Book Review: Why I Didn’t Rebel- Rebecca Gregorie Lindenbach

REVIEW:

A simple, powerful book from young author, Rebecca Gregoire Lindenbach, written with a young voice and realistic perspective that lends to an easy but informative read. The book is filled with personal stories and common sense advice that any parent will appreciate.

Additionally, this book is a great book for youth pastors to read, as Lindenbach starts this book by sharing her own painful experience in her church’s youth ministry that frames some of her book’s standpoints.

SNAPSHOT

What is a Rebellion?

The answer is not as straightforward as you think. One can understand what a rebel is by understanding what rebellion is not: 1.) Teenage transition is not rebellion. 2.) Personality is not rebellion. 3.) Personality clashes are not rebellion. 4.) Questioning authority is not automatically rebellion. 5.) Making a mistake is not rebellion.

Successful parenting that leads to a child that may be less likely to rebel comes down to this, “…Successful parents are not perfect, but rather they are authentic, and they expect the same thing from their children.”

Rules Versus Reason

There are two extremes and problems that accompany both. The first extreme is having no rules and having too much freedom too soon. This leads to a lack of respect and frustration from both parents and children. The other extreme is having too many rules and not having any freedom at all. This leads to children feeling controlled and may eventually lead to unhealthy rebellion. The key is finding the right balance by offering reasons, not rules. Parents need to raise children to do more than simply obey without thought. The eventual goal is to raise children that can make wise, independent choices for themselves.

There are 3 different parenting styles: 1.) Permissive, 2.) Authoritarian, 3.) Authoritative. Each parenting style is marked by its levels of control and warmth.

Expectations

Children are self-fulfilling prophecy; if parents expect their children to rebel, they will rebel. Often even the rules that parents set are based on the expectations that children will try to rebel. When parents expect their child to behave in Godly ways, children will seek to live out that expectation.

There is power in expecting success and damage in expecting failure. It is the difference between fear-based parenting and faith-based parenting. Parents that lead their homes based on faith believe that God will help guide their children. Parents that respond and raise their children on the foundation of fear are believing the lie that all children will inevitably fail.

Communication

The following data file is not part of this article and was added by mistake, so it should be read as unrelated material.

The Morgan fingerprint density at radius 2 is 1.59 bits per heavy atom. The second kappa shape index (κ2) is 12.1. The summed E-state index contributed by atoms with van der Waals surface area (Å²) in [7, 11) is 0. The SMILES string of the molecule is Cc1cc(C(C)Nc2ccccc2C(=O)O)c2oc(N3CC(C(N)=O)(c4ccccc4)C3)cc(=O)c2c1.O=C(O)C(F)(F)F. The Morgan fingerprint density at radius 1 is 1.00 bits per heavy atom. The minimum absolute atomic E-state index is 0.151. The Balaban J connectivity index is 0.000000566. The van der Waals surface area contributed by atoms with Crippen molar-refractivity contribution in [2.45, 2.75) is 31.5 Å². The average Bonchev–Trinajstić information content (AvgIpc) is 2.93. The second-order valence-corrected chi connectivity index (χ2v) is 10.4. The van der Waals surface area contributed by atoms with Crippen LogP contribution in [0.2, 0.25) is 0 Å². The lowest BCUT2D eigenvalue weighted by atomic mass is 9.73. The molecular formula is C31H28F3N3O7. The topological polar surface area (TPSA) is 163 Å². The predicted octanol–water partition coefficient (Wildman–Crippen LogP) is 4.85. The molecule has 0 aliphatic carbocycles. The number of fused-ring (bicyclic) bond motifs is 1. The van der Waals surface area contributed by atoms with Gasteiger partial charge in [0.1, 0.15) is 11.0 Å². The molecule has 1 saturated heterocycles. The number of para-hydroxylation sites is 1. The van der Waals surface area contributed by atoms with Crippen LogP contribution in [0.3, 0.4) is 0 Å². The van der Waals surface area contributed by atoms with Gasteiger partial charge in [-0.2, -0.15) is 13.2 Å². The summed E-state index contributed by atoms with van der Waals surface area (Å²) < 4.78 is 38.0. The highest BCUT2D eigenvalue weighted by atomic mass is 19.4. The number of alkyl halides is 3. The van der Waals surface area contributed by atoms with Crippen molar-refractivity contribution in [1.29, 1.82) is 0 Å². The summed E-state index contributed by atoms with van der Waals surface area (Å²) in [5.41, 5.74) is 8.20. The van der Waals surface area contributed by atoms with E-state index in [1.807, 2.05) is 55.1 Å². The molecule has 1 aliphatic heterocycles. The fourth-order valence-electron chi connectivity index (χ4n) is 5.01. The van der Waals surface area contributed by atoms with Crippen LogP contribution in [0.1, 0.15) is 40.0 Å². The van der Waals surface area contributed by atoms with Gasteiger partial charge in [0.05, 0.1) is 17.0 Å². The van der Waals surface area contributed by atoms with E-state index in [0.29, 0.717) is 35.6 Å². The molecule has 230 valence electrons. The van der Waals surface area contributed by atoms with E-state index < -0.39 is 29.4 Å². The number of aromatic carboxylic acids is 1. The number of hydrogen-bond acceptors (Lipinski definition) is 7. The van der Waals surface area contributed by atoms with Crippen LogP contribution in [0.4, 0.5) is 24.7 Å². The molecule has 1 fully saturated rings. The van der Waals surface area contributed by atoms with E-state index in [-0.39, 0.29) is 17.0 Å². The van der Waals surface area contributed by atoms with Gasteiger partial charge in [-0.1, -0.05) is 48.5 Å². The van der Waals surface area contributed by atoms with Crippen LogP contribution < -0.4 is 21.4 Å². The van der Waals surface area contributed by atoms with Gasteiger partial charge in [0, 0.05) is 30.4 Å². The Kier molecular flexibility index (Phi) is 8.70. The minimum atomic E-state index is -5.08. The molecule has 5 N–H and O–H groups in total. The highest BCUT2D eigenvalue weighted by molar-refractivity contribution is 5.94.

There are common themes among parents who communicate well with their children. 1.) Kids felt like they could talk to their parents about anything. 2.) There was a respect for children’s privacy. 3.) Parents were active listeners and 4.) These homes had designated communication spaces.

Homes that raised children that didn’t rebel were homes that showed their children that they were worth the time and effort by making communication a priority

Friendship

A home is giving kids a place to belong. Family is the first place a child learns relationships and friendship. Kids who don’t rebel have a healthy, respectful friendship with their parents based on: 1.) Honesty, parents admitting they aren’t perfect. 2.) Building a friendship, just be hanging out and spending time together. 3.) Creating a family culture, offering children something better than rebellion.

Discipline

Discipline in the home must be based on keeping the goal in mind of learning. Often children fear the consequences without learning to truly be respectful. The key to whatever discipline parents choose is to once again learn the balance of control and warmth. Parents need also to see the differences between misbehavior and being a kid. When a child is misbehaving, parents have the opportunity to grow good character and not just seek to force good behavior alone.

Reality-Based Parenting

The ability to deal with the reality of life is something that many adults seem to lack. Parents celebrate when children are above average, but do they know how to empower their children with a realistic view of being average? The ability to be able to see oneself in realistic ways is another character of children that did not rebel. There are moments when children will struggle to succeed or even fail; it is a pathway to freedom. Reality-based parenting is based on God’s standards in a real world of sin. The focus shifts from money and success to the value of hard work and character.

It’s About God, Not the Church

Church should be centered around God, not God centered around church. Church attendance alone is not going to create rebellion-free children. While church is important, church alone is not enough for children to know, believe and live Godly. It is the combined influence of church and family that will grow children to spiritual maturity.

The Family as a Team

Family is about equipping kids to answer God’s call in their life. When a family sees themselves as a team there is a strong sense of identity and purpose. A family, like a team, equips its members to work together to accomplish the common goal. The goal of the family team is answering God’s calling in each member’s life.

Works in Progress

In the end, raising kids that will hopefully not rebel comes down to God’s power and parent’s authenticity. Instead of rules and expectations of perfection in behavior, Godly parents must seek to be authentic to who God has created them to be for their children and each other.